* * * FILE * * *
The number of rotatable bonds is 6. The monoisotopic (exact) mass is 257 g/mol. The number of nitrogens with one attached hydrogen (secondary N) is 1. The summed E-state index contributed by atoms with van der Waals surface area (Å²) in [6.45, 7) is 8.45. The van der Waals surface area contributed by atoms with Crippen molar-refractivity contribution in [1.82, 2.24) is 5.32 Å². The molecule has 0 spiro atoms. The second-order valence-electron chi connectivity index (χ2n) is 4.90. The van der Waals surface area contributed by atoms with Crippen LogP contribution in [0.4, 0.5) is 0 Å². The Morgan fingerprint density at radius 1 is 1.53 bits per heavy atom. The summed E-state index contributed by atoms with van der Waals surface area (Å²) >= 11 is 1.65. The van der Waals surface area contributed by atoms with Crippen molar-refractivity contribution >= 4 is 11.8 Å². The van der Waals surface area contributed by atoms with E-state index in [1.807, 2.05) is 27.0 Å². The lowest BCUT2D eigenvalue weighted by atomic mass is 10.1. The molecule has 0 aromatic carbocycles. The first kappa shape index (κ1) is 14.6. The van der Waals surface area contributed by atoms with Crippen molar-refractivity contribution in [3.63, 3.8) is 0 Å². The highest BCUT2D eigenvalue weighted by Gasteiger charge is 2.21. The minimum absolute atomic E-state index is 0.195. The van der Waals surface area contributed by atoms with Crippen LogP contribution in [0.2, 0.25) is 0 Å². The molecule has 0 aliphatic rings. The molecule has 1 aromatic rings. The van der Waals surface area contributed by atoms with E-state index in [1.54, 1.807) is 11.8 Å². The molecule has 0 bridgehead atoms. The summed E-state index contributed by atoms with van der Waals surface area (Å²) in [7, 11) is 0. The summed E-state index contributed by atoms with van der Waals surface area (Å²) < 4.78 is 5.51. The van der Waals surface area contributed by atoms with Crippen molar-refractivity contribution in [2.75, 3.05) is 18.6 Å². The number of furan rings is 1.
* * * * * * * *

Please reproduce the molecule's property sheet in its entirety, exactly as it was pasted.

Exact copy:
The number of rotatable bonds is 6. The monoisotopic (exact) mass is 257 g/mol. The number of nitrogens with one attached hydrogen (secondary N) is 1. The summed E-state index contributed by atoms with van der Waals surface area (Å²) in [6.45, 7) is 8.45. The van der Waals surface area contributed by atoms with Crippen molar-refractivity contribution in [1.82, 2.24) is 5.32 Å². The molecule has 0 spiro atoms. The second-order valence-electron chi connectivity index (χ2n) is 4.90. The van der Waals surface area contributed by atoms with Crippen LogP contribution in [0.4, 0.5) is 0 Å². The Morgan fingerprint density at radius 1 is 1.53 bits per heavy atom. The summed E-state index contributed by atoms with van der Waals surface area (Å²) >= 11 is 1.65. The van der Waals surface area contributed by atoms with Crippen molar-refractivity contribution >= 4 is 11.8 Å². The van der Waals surface area contributed by atoms with E-state index in [1.807, 2.05) is 27.0 Å². The lowest BCUT2D eigenvalue weighted by atomic mass is 10.1. The molecule has 0 aromatic carbocycles. The first kappa shape index (κ1) is 14.6. The van der Waals surface area contributed by atoms with Crippen molar-refractivity contribution in [3.63, 3.8) is 0 Å². The highest BCUT2D eigenvalue weighted by Gasteiger charge is 2.21. The minimum absolute atomic E-state index is 0.195. The van der Waals surface area contributed by atoms with Crippen LogP contribution in [0.2, 0.25) is 0 Å². The molecule has 0 aliphatic rings. The molecule has 1 aromatic rings. The van der Waals surface area contributed by atoms with E-state index in [1.54, 1.807) is 11.8 Å². The molecule has 0 bridgehead atoms. The summed E-state index contributed by atoms with van der Waals surface area (Å²) in [7, 11) is 0. The summed E-state index contributed by atoms with van der Waals surface area (Å²) < 4.78 is 5.51. The van der Waals surface area contributed by atoms with Crippen molar-refractivity contribution in [2.75, 3.05) is 18.6 Å². The number of furan rings is 1.